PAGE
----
In 2009, Payne was out camping with his parents, wife, and young son near Mount Lindsey. He was planning on getting up in the morning to do a climb and sunrise shot, when early in the morning, some men drove their pickup truck through their campsite, yelling and screaming that Payne and his family were in their campsite. The men were camped down the road about 100 yards away, and from about 1 to 3 a.m., they played their music loud and fired off their guns.

“Apparently they got a flat tire in that process – surprise! – because they were drinking a bunch,” Payne said. “And they came up the next morning and asked us for help because they didn’t have a way to change their tire. We were like, ‘You guys are the ones that were shooting your guns all night and being loud, so we’re not going to help you.’ So then the dude came back about 20 minutes later and was basically shooting the gun off right next to us and saying we weren’t gonna make it out of there alive.”

It was then that Payne and his family decided that their camping trip was over. They packed up, left, and called law enforcement, though, to his knowledge, nothing ever came of it.

“Honestly, I just wanted to get my family to safety. I wasn’t worried about climbing or taking pictures anymore. It was just about getting to safety. Since then, now I try to do all my stuff backpacking because you don’t run into a lot of – we don’t want to say ‘those people,’ but ‘those people’ typically don’t go backpacking. … Ever since then, I almost don’t do any car camping anymore, because it’s just kind of just scarred me.”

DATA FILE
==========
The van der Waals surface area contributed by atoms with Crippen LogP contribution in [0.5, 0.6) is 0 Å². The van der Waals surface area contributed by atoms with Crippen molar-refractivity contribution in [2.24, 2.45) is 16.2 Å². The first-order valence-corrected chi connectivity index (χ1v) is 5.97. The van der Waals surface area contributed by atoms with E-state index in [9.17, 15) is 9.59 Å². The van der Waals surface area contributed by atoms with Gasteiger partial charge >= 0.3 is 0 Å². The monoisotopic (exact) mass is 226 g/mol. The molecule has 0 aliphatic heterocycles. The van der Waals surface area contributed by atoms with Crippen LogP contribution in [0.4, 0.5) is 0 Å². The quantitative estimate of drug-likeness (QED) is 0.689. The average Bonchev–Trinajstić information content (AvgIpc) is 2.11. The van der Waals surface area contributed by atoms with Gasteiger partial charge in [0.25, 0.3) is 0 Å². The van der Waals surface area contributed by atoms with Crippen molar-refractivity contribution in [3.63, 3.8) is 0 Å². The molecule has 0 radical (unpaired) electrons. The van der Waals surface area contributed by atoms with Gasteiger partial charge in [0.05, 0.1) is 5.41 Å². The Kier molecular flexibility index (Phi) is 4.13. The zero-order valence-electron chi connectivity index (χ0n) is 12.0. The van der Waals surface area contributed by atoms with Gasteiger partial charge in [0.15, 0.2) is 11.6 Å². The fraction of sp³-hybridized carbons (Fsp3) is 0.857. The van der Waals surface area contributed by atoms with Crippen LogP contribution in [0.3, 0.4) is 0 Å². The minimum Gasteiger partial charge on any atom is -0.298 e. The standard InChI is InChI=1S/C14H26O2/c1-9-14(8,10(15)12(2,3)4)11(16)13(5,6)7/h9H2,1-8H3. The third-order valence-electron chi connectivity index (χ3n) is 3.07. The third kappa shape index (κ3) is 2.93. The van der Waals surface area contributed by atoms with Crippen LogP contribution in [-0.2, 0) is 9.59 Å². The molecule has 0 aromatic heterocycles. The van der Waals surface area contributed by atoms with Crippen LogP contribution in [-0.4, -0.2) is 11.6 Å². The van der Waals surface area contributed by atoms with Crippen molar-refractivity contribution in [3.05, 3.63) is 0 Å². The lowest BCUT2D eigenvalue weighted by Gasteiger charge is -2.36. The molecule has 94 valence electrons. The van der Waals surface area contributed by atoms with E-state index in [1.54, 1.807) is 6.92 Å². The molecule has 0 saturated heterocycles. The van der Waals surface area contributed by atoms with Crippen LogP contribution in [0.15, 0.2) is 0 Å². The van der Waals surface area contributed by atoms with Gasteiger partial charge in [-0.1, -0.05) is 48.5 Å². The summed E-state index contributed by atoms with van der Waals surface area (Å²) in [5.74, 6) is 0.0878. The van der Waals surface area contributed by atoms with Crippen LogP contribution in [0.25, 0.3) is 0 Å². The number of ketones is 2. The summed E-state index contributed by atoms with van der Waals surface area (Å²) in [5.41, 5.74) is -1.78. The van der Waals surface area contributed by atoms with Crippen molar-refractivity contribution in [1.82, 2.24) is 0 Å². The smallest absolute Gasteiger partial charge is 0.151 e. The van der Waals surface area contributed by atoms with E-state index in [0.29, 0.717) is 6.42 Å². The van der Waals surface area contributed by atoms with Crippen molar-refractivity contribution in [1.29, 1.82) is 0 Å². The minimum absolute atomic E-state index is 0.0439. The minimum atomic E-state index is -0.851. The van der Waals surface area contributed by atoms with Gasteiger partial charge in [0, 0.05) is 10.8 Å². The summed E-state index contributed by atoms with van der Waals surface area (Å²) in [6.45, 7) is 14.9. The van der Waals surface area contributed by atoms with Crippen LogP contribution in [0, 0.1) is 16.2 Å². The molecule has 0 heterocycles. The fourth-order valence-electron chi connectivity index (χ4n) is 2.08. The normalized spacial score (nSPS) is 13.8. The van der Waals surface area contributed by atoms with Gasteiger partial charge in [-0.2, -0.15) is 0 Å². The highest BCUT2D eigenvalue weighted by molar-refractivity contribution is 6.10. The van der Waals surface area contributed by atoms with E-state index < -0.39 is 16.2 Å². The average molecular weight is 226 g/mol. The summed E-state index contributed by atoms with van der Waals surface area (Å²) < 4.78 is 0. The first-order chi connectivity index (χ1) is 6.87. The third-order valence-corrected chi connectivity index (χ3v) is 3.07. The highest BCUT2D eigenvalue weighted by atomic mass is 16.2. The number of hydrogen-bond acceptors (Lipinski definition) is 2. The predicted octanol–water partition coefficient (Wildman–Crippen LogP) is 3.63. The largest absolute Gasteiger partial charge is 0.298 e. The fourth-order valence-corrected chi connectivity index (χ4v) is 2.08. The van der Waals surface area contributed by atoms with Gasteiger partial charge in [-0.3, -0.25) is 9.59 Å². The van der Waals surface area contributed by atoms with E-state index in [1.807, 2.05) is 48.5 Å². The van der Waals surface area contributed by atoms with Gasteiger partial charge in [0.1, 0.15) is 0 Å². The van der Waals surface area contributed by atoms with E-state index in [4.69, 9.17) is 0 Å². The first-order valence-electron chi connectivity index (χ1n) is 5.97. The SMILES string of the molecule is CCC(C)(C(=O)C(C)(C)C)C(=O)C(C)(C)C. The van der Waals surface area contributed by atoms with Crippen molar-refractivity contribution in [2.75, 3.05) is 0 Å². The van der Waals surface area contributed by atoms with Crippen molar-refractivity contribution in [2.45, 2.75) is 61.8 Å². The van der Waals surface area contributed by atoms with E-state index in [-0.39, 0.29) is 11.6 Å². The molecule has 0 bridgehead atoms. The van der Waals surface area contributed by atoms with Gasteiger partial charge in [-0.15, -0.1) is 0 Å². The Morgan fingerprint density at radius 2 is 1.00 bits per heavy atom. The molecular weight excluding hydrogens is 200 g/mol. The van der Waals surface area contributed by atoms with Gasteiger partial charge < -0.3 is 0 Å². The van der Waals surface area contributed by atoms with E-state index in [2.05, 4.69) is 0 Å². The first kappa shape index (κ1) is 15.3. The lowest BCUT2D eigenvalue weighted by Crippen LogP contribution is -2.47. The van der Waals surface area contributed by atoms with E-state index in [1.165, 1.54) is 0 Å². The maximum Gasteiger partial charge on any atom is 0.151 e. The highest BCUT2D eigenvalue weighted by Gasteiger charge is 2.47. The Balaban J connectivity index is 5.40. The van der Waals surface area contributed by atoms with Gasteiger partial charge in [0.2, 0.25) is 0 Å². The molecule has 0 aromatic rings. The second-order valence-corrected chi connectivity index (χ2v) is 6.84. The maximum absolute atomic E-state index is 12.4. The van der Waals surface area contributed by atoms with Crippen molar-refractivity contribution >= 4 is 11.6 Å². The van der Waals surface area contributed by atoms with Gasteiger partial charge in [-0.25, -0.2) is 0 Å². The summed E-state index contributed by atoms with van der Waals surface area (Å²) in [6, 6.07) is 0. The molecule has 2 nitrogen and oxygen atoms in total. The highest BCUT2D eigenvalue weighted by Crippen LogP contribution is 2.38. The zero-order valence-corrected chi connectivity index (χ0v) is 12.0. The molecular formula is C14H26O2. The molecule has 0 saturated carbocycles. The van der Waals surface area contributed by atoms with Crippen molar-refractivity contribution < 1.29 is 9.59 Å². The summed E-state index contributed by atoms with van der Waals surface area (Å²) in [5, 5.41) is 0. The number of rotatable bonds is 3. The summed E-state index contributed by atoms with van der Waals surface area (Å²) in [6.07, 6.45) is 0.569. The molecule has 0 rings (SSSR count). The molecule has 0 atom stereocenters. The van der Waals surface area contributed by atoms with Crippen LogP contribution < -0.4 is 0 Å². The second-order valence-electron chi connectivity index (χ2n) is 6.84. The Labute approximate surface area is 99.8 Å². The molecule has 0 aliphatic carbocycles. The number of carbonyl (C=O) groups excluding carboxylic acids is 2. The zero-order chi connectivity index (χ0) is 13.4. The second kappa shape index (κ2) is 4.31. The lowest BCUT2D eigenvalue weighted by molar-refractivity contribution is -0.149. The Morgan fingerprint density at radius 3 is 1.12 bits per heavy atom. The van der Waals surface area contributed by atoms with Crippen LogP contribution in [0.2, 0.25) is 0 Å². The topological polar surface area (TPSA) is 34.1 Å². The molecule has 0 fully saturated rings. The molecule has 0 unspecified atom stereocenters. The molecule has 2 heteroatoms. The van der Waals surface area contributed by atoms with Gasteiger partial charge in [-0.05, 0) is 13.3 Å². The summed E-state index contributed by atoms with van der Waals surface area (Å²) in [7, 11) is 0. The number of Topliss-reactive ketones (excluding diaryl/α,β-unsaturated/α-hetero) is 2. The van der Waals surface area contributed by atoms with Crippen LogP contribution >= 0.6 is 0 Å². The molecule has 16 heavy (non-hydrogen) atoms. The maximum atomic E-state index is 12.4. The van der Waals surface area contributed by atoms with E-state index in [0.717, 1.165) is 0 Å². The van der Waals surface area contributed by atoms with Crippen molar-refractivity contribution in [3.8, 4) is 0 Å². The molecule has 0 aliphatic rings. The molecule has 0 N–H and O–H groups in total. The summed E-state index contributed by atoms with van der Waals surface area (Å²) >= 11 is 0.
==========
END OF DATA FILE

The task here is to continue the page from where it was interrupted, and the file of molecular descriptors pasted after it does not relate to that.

If you haven’t picked up on it already, Payne has been quite lucky in his backpacking treks. He’s suffered no serious injuries, though that isn’t to say he hasn’t had moments where he’s made wrong turns or genuinely wondered how a situation was going to pan out.

On one hiking expedition, he and his climbing partner, Silas Musick, found themselves in an extremely dangerous predicament. The pair trekked Snowmass Mountain and once they were done, decided to climb a sub-peak. Afterward, they chose to take what they thought was a shortcut back.

“Never do that,” Payne said, cringing at the memory.

The two ended up in a steep terrain of loose rocks where, with every step they took, the mountainside would give and cause rockfalls, at times with big, heavy boulders just missing them.

“We just got really lucky that we actually turned around and were like, ‘This is too sketchy.’” … It was pretty close calls. Not a good way to do it. Definitely learned that lesson.”

Now that his photography project is finished, Payne plans to make a book out of his work and hopes to start an exhibit. Despite any hardship, cold sweat, and even going 36 hours without any sleep to climb several peaks, there isn’t a single photo in his collection that he regrets.

“Not at all. It was awesome. It’s obviously not comfortable, but it’s worth it. The end result is worth it.”